A survey of New York University students confirms what I argued more than four (!) years ago: people will sell their power to vote if the price is right.
Two-thirds say they'll do it for a year's tuition. And for a few, even an iPod touch will do.
That's what NYU students said they'd take in exchange for their right to vote in the next presidential election, a recent survey by an NYU journalism class found.
Only 20 percent said they'd exchange their vote for an iPod touch.
But 66 percent said they'd forfeit their vote for a free ride to NYU. And half said they'd give up the right to vote forever for $1 million.
I bet most of those students would sell their power to vote for a lot less than $1 million if they actually found a guy willing to write checks.
Four years ago I raised this economic perspective on voting to wonder whether or not even fundamental elements of our society, such as suffrage for women, would be up for sale.
Costs and benefits often aren't monetary -- generally economists refer to "utility" to describe how valuable something is to a person. Love and affection, the power to vote, $1000, clean air -- all of these items have utility to people, and different people will value them differently. When it comes to the power to vote, I hypothesized that if you were to walk up to a random guy on the street and offer him a 20% permanent raise in exchange for his power to vote, he'd probably sell it to you. Most people don't vote, and many who do don't take it very seriously. If Joe Shmoe won't sell his vote for a 20% raise, maybe he will for 50%, or 100%, or 1000%. There's a price, you just have to find it and be willing to pay it. Some people may place infinite value on their power to vote, but I doubt there are many such people -- especially if you separate the power to vote from the natural rights we hold so dear.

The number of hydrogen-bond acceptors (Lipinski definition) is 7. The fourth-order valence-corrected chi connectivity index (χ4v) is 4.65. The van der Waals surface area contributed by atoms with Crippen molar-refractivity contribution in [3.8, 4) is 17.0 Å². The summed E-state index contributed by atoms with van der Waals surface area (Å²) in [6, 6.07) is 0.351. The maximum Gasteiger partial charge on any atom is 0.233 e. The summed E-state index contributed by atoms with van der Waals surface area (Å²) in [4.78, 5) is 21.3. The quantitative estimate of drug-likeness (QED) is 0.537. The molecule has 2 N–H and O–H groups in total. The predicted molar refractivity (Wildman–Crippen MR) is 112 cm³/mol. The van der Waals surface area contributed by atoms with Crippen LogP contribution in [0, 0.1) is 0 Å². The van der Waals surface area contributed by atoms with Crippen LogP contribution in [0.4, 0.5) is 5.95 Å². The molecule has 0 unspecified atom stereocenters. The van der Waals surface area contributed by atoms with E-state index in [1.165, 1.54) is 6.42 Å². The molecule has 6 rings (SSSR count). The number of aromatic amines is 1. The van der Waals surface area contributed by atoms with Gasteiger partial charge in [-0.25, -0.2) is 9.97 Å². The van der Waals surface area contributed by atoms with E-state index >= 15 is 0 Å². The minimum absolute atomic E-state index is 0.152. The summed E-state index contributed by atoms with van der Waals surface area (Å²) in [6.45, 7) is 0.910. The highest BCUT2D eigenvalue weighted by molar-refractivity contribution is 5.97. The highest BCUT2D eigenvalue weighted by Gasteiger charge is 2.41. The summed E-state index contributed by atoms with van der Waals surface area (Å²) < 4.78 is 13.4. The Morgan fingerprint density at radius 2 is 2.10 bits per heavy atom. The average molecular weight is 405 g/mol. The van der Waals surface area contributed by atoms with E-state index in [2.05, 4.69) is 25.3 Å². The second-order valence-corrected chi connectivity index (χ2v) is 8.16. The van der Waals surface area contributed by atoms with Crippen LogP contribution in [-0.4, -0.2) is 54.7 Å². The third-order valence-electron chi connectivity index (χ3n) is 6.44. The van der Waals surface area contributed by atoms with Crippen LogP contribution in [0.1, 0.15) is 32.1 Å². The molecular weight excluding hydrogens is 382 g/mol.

With all that understanding, it's quite reasonable to wonder whether or not giving women the power to vote was a wise idea. I agree that it has moral value, and we gain some utility as a society from that good morality, but does that moral utility out-weigh the utility of every effect that has arisen because women can vote? It's possible that that moral utility is more valuable to you than anything else, but I doubt that's the case.
If we could all see a permanent 20% increase in our standard of living by disenfranchising women (or men?), would you vote for it? 50%? 100%? It's a hypothetical, so name your price.